Philips DVDR615 review

You get what you pay for with Philips

TechRadar Verdict

There's little doubt that the DVDR615 is one the better recorders out there, perhaps a given when you consider the loftier price


  • +

    Great picture quality on recordings



  • -

    No progressive scan or component

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If anyone who knows how to make a decent DVD R/ RW recorder it's Philips - not least because the company invented the RW format! Admittedly, this machine is fairly expensive, but trust me, it's (mostly) worth it...

There's an overall confidence with the DVDR615's design that you don't find with imported cheap decks. For a start, there's no over-reliance on legends and badges, leaving the fascia unmarred and clean. Round edges and a clear blue strip along the front ensure that the overall look complements contemporary AV gear. In a nutshell, it looks pricey.

Round the back of the machine there's one major surprise. There are no component video outputs, which also means no progressive scan for compatible flatpanel displays and projectors - perverse for a big brand in today's market.

It does, however, have RGB-enabled Scarts (two of them, in and out), composite audio/video outputs and an S-video out. Plus, the fascia input (behind a flap) offers an i.Link (aka Firewire) socket for a DV camcorder, and inputs for composite/S-video and stereo audio.

The class with this recorder is even more apparent when you scroll through the menus. Everything is so professionally presented and easily laid-out that, from the box, you could be recording your favourite TV show - be it sourced from analogue TV or an adjunctive set-top box - within a couple of minutes.

Of course, no shocks come from the fact that there's a reliance on the DVD R/ RW format, given Philips' background. The machine also appears to be able to play RWs that have been recorded on other machines.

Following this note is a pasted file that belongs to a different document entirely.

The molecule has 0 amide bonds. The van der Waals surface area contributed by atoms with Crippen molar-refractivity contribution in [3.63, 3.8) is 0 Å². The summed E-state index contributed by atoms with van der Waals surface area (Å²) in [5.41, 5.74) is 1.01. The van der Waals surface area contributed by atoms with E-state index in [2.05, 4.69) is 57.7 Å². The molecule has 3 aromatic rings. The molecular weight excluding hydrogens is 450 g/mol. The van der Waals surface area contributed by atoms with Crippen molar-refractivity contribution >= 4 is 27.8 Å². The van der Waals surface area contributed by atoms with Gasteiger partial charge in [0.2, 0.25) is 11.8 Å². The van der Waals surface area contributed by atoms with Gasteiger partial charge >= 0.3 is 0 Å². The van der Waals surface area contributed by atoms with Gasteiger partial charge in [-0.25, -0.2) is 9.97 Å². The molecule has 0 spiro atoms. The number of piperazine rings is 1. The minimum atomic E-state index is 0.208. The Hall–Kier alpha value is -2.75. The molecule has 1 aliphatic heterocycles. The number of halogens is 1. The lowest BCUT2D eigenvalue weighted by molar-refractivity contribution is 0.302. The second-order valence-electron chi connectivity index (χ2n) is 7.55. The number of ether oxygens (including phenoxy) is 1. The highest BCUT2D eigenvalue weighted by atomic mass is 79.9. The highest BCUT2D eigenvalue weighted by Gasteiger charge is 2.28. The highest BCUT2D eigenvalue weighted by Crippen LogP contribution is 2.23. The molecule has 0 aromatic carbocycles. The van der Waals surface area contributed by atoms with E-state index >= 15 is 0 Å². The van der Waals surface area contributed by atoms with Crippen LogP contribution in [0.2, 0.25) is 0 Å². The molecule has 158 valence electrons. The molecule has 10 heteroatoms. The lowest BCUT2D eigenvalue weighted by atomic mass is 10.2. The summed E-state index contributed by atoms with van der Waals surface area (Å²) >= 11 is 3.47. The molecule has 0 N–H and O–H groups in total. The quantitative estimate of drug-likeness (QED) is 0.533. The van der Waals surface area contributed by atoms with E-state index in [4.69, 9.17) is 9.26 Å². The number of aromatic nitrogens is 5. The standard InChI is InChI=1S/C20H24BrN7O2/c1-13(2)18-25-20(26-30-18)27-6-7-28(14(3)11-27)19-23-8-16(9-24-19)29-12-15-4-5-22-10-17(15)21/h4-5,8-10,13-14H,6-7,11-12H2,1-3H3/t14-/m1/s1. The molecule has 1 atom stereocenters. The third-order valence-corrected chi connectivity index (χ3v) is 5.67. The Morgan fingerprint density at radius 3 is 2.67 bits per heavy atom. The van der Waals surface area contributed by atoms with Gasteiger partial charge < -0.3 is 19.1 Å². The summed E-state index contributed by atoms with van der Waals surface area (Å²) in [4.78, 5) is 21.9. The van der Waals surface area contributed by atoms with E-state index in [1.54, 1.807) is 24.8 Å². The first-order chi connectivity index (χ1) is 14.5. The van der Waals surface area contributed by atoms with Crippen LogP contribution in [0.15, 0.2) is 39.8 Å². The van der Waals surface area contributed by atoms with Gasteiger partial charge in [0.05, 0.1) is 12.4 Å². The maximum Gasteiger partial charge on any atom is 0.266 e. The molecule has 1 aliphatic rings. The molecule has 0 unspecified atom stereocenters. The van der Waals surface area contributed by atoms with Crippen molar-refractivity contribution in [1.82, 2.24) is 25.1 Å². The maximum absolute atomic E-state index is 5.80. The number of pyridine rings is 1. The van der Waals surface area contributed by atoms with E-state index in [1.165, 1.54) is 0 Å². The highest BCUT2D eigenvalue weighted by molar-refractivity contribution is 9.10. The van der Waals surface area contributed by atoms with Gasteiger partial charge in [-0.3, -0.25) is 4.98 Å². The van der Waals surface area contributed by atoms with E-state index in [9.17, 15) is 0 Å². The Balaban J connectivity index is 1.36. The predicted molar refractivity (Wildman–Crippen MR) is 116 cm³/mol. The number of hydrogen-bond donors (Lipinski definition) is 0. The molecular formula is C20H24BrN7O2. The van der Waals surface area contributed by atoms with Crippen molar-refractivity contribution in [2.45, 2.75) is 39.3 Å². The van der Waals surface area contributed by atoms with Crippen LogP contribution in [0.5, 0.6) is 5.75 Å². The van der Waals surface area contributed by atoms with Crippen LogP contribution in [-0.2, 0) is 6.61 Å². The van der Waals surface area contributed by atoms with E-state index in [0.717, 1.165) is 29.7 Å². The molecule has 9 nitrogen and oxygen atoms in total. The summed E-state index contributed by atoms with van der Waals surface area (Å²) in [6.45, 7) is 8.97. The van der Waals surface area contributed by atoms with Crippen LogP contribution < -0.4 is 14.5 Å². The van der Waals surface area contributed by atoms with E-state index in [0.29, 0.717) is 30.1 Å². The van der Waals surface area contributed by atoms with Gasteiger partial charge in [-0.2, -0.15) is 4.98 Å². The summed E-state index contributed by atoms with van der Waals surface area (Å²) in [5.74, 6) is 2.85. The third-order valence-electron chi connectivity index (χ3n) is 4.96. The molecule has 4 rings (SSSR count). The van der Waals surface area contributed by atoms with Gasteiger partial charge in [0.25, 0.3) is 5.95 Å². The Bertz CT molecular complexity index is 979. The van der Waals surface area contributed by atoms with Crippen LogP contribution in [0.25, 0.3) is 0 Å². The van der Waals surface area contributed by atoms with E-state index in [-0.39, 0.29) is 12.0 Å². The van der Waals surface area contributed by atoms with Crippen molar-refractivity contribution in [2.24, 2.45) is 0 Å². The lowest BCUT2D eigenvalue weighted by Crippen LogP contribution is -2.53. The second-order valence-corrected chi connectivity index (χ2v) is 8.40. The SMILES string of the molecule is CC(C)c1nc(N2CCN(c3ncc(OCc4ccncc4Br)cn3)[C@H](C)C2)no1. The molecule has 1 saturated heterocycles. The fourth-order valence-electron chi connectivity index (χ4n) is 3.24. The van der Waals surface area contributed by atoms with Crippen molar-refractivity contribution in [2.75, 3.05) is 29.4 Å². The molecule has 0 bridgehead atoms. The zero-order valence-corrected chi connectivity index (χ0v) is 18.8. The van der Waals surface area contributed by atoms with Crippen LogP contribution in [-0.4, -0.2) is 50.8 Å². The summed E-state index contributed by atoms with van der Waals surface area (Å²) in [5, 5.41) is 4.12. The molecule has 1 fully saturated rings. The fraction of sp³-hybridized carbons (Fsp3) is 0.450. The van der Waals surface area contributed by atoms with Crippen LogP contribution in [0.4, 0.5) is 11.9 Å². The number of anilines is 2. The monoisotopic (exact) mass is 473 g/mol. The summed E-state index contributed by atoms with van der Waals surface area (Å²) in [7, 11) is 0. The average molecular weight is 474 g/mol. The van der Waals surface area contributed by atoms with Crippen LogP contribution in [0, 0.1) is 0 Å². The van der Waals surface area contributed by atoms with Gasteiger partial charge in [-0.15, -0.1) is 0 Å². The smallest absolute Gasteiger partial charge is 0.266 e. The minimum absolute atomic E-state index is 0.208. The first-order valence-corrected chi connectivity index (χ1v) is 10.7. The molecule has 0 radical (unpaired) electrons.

Different bitrates

Impressions are further enhanced by the number of different bitrate modes to choose from for recording - seven in total. Even the names give a clear indication of their capacities on a single-layer disc. Your granny could figure these out: M1 (1hr), M2 (2hrs), M2x (2.5hrs); M3 (3hrs), M4 (4hrs), M6 (6hrs) and M8 (8hrs).

Editing on the Philips is a doddle too. While there's nothing special about the functions on offer (rename title, select chapter marks and thumbnails, title divide/partial erase, etc) the presentation enhances and simplifies the experience in comparison to most machines.

Image quality is very good on pictures from both DVD movie playback and recorded footage. Deep, natural colours and fine detail retrieval are prevalent when spinning both types of disc. Use modes beyond the first two, though, and artefacts start to appear around image edges at an exponential rate as the bitrates drop.

However, there's no 'strobing' in the bottom mode, so if you're used to simple VHS, you'll be more than happy here.

The only bugbear is the complete lack of progressive scan for modern displays. RGB feeds are great, but you can't help feeling that you're not getting the most from DVD movies, especially if you're using the DVDR615 as your primary player.

Accurate audio

While it's nothing to write home about, the audio for recordings is accurate and glitch-free - which, considering the price, is the best you can expect. It's as good as the competition when it comes to playing a music CD, and performs capably with DVD-Video too.

There's little doubt that the DVDR615 is one the better recorders out there, perhaps a given when you consider the loftier price. However, it's not perfect. If progressive scan playback had been included I'd have had no qualms about recommending the machine to serious home entertainment buffs as well as VHS upgraders.

Home cinema enthusiasts, however, will probably want to complement the DVDR615 with a separate player. was the former name of Its staff were at the forefront of the digital publishing revolution, and spearheaded the move to bring consumer technology journalism to its natural home – online. Many of the current TechRadar staff started life a staff writer, covering everything from the emerging smartphone market to the evolving market of personal computers. Think of it as the building blocks of the TechRadar you love today.